The exercise to kit out myself this time around was simple enough as we just needed a summer suit length or what we used to call a cold weather suit length those days. By now, father had dropped insistence on three piece. We chose a softer shade of blue. Rajputanas delivered the suit in 10 days flat against the usual 21 days’ waiting period. They were probably influenced by my likely stature, come results. Never had to wear any such clothes either at school or college or University. I simply never attended any marriages either. Even for my marriage I wore a Sherwani. I preferred to wear simple shirts and pants as everyday choice. And it would be hot in Delhi as well. But no choice here. Everyone who had appeared for the viva voce earlier strongly advised compliance.

 
The attire of my youth: a two-piece suit for my UPSC viva voce, a Sherwani for my marriage, and a simple shirt and pant for everyday wear.

The attire of my youth: a two-piece suit for my UPSC viva voce, a Sherwani for my marriage, and a simple shirt and pant for everyday wear.

 

I presented myself at Dholpur House precisely at 9 a.m. sharp. In my soft blue suit off white shirt with sober grey tie and formal black shoes with grey socks. The clerk checked out my credentials and asked to me wait. Five other similarly 'out kitted' guys were milling around the reception area. We smiled at each other and generally tried to dig out some comfort from each other. But it was hopeless. Each one of us was perspiring profusely. Tie was a big culprit. It was never that right. Nervously we did introduce ourselves. (One of them, Gokhale, did make it to the Railway Traffic service. We did our Foundational together from Feb to June 1972 at NAA [National Academy of Administration] Mussoorie.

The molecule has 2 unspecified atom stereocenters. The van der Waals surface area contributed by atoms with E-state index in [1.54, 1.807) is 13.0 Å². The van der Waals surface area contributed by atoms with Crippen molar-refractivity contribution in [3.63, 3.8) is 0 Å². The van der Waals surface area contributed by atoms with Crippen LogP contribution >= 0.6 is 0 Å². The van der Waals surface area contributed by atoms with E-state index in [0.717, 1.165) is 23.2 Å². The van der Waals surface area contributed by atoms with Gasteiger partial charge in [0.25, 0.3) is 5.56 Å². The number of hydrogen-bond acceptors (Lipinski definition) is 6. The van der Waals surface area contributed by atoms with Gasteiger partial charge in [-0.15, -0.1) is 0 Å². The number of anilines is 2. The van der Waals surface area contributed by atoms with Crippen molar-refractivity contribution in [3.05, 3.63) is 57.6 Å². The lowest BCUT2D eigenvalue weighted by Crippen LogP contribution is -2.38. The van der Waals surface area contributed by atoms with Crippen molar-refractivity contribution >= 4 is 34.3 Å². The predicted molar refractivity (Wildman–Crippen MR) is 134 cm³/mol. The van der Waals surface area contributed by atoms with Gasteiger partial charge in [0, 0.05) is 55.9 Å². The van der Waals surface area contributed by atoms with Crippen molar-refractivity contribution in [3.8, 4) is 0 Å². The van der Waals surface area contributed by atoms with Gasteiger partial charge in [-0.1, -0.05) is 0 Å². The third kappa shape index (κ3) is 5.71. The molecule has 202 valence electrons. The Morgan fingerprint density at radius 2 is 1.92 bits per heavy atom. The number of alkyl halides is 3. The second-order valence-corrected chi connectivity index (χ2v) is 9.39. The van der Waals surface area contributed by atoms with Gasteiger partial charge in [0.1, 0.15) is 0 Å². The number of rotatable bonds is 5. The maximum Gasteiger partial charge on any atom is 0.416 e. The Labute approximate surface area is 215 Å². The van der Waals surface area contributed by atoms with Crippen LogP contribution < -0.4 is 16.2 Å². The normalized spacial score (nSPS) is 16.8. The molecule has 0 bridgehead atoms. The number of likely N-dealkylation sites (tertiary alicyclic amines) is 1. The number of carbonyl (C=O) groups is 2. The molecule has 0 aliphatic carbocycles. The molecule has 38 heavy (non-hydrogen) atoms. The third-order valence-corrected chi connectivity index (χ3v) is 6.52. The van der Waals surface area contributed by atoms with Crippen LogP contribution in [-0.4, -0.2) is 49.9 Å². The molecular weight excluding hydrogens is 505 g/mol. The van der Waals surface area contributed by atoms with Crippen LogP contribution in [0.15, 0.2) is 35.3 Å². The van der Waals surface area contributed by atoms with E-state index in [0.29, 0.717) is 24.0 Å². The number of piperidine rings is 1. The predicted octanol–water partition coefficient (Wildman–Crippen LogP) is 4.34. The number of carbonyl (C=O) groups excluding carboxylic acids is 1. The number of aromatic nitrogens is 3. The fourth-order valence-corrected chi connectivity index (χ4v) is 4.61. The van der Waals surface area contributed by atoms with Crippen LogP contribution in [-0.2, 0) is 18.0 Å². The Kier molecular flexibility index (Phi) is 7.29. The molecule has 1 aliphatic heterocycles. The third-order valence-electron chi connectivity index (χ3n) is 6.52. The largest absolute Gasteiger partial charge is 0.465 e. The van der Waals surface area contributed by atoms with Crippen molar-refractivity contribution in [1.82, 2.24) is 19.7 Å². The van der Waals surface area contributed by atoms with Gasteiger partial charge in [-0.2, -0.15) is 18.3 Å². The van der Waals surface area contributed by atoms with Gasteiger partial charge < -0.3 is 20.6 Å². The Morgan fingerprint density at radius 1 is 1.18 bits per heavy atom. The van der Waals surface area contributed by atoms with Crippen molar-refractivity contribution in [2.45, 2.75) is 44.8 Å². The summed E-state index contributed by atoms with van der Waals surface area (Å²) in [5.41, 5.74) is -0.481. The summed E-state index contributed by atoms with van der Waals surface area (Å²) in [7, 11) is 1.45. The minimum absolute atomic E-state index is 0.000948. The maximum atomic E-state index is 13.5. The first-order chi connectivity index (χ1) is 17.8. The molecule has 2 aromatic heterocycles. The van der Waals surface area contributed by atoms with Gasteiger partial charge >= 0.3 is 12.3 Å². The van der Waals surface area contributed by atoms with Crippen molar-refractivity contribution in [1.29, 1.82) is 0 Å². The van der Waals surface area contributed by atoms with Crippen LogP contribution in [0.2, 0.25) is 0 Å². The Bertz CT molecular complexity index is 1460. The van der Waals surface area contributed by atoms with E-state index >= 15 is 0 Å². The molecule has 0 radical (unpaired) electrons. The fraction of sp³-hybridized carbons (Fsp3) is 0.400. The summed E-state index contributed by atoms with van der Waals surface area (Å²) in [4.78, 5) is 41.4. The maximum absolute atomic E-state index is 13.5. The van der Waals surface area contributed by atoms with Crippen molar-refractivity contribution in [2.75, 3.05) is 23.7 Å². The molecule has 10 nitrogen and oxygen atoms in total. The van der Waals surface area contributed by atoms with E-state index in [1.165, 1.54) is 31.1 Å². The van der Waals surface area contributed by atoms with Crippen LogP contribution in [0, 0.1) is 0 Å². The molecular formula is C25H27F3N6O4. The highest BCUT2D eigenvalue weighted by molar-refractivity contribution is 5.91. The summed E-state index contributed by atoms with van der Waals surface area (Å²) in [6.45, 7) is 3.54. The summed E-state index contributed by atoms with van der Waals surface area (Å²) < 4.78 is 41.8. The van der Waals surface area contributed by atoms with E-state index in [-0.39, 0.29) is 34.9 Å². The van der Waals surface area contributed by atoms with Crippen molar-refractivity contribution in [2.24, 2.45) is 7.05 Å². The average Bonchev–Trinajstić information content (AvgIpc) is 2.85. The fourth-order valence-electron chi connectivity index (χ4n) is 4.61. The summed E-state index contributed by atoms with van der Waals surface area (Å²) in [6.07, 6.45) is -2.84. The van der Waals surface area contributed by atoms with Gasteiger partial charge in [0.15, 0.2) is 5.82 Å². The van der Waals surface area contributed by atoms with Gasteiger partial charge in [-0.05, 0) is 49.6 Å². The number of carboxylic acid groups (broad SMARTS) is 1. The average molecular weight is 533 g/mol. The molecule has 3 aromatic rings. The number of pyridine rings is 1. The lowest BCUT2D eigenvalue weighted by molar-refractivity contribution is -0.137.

The National Academy of Administration, Mussoorie where I attended my foundational course in 1972.

The National Academy of Administration, Mussoorie where I attended my foundational course in 1972.

 

Shortly, a liveried orderly herded all of us to a wide corridor, and told us wait on the benches in front of a room with red light above the door. Mercifully, there was a water jug and some glasses. We used them sparingly. Didn’t want to be in the loo at the wrong time. The first interview was scheduled for 9:30 a.m. Surprisingly no one entered the room from this door. That means there was another entrance to the chamber.

It was hot inside the UPSC building. Pretty soon it became stuffy also as there was no inlet for any waft of wind to enter. The building was not air conditioned then. Even the humble table fan was spewing out tons of warm air. Comfort levels were abysmally low. Nervousness was the order of the day. And all the aspirants were sailing in the same boat. Suddenly every preparation looked inadequate. And I had done only self preparation. Will that be enough? Who cared! I just wanted to get it over and done with it. I was fourth in the queue. That was a long wait from 9 am arrival, having left my Delhi home at 8:30 a.m. It was also tiring me out. Deep breathing helped.